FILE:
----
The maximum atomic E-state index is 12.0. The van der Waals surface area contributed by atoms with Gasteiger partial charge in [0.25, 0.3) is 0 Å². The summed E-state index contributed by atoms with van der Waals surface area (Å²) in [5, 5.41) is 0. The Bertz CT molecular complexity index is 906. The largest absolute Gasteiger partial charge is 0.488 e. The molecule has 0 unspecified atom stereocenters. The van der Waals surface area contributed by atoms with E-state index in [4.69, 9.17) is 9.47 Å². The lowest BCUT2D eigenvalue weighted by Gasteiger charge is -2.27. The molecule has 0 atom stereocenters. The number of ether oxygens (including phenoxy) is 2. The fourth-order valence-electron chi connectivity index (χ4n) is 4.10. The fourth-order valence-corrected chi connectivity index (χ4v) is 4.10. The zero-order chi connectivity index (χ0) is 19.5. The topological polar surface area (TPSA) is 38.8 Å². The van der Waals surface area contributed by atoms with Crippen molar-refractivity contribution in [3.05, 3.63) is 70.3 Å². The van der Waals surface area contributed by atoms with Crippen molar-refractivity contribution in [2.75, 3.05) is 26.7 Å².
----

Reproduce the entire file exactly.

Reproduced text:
The maximum atomic E-state index is 12.0. The van der Waals surface area contributed by atoms with Gasteiger partial charge in [0.25, 0.3) is 0 Å². The summed E-state index contributed by atoms with van der Waals surface area (Å²) in [5, 5.41) is 0. The Bertz CT molecular complexity index is 906. The largest absolute Gasteiger partial charge is 0.488 e. The molecule has 0 unspecified atom stereocenters. The van der Waals surface area contributed by atoms with E-state index in [4.69, 9.17) is 9.47 Å². The lowest BCUT2D eigenvalue weighted by Gasteiger charge is -2.27. The molecule has 0 atom stereocenters. The number of ether oxygens (including phenoxy) is 2. The fourth-order valence-electron chi connectivity index (χ4n) is 4.10. The fourth-order valence-corrected chi connectivity index (χ4v) is 4.10. The zero-order chi connectivity index (χ0) is 19.5. The topological polar surface area (TPSA) is 38.8 Å². The van der Waals surface area contributed by atoms with Crippen molar-refractivity contribution in [3.05, 3.63) is 70.3 Å². The van der Waals surface area contributed by atoms with Crippen molar-refractivity contribution in [2.75, 3.05) is 26.7 Å².